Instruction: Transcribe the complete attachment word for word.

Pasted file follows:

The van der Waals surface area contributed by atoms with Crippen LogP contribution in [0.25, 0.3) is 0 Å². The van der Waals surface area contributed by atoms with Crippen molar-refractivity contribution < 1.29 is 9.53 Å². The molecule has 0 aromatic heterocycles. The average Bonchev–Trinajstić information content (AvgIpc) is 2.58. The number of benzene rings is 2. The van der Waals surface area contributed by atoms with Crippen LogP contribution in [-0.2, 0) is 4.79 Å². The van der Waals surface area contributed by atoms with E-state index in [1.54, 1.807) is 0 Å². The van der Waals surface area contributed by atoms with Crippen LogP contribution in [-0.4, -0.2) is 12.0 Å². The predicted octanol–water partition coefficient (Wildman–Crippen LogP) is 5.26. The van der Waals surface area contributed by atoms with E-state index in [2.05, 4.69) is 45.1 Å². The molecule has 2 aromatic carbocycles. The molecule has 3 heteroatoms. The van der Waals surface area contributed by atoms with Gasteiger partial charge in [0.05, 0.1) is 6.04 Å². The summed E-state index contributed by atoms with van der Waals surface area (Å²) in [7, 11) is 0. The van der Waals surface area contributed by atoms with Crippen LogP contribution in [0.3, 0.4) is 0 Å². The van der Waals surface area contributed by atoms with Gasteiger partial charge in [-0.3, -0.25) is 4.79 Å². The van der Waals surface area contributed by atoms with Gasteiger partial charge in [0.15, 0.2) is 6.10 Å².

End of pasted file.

The van der Waals surface area contributed by atoms with Crippen LogP contribution in [0.25, 0.3) is 0 Å². The van der Waals surface area contributed by atoms with Crippen molar-refractivity contribution < 1.29 is 9.53 Å². The molecule has 0 aromatic heterocycles. The average Bonchev–Trinajstić information content (AvgIpc) is 2.58. The number of benzene rings is 2. The van der Waals surface area contributed by atoms with Crippen LogP contribution in [-0.2, 0) is 4.79 Å². The van der Waals surface area contributed by atoms with E-state index in [1.54, 1.807) is 0 Å². The van der Waals surface area contributed by atoms with Crippen LogP contribution in [-0.4, -0.2) is 12.0 Å². The predicted octanol–water partition coefficient (Wildman–Crippen LogP) is 5.26. The van der Waals surface area contributed by atoms with E-state index in [2.05, 4.69) is 45.1 Å². The molecule has 2 aromatic carbocycles. The molecule has 3 heteroatoms. The van der Waals surface area contributed by atoms with Gasteiger partial charge in [0.05, 0.1) is 6.04 Å². The summed E-state index contributed by atoms with van der Waals surface area (Å²) in [7, 11) is 0. The van der Waals surface area contributed by atoms with Crippen LogP contribution in [0.3, 0.4) is 0 Å². The van der Waals surface area contributed by atoms with Gasteiger partial charge in [-0.3, -0.25) is 4.79 Å². The van der Waals surface area contributed by atoms with Gasteiger partial charge in [0.15, 0.2) is 6.10 Å².